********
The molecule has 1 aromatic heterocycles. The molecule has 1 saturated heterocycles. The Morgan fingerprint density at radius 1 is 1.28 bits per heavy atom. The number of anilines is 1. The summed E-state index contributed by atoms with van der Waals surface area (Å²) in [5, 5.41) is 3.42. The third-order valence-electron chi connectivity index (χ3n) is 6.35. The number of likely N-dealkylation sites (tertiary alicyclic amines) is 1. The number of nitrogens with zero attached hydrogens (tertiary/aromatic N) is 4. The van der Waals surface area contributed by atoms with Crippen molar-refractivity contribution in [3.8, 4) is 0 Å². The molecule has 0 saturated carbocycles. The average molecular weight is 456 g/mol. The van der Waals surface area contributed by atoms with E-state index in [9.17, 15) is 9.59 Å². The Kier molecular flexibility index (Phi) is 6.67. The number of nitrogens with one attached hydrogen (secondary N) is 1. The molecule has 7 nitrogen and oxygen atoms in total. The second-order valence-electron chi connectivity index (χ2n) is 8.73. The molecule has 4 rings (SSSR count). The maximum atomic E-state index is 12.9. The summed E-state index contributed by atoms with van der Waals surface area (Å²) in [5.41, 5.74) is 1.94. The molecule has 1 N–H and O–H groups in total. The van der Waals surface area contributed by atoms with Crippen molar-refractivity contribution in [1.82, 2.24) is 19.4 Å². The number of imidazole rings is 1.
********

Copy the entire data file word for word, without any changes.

The molecule has 1 aromatic heterocycles. The molecule has 1 saturated heterocycles. The Morgan fingerprint density at radius 1 is 1.28 bits per heavy atom. The number of anilines is 1. The summed E-state index contributed by atoms with van der Waals surface area (Å²) in [5, 5.41) is 3.42. The third-order valence-electron chi connectivity index (χ3n) is 6.35. The number of likely N-dealkylation sites (tertiary alicyclic amines) is 1. The number of nitrogens with zero attached hydrogens (tertiary/aromatic N) is 4. The van der Waals surface area contributed by atoms with Crippen molar-refractivity contribution in [3.8, 4) is 0 Å². The molecule has 0 saturated carbocycles. The average molecular weight is 456 g/mol. The van der Waals surface area contributed by atoms with E-state index in [9.17, 15) is 9.59 Å². The Kier molecular flexibility index (Phi) is 6.67. The number of nitrogens with one attached hydrogen (secondary N) is 1. The molecule has 7 nitrogen and oxygen atoms in total. The second-order valence-electron chi connectivity index (χ2n) is 8.73. The molecule has 4 rings (SSSR count). The maximum atomic E-state index is 12.9. The summed E-state index contributed by atoms with van der Waals surface area (Å²) in [5.41, 5.74) is 1.94. The molecule has 1 N–H and O–H groups in total. The van der Waals surface area contributed by atoms with Crippen molar-refractivity contribution in [1.82, 2.24) is 19.4 Å². The number of imidazole rings is 1.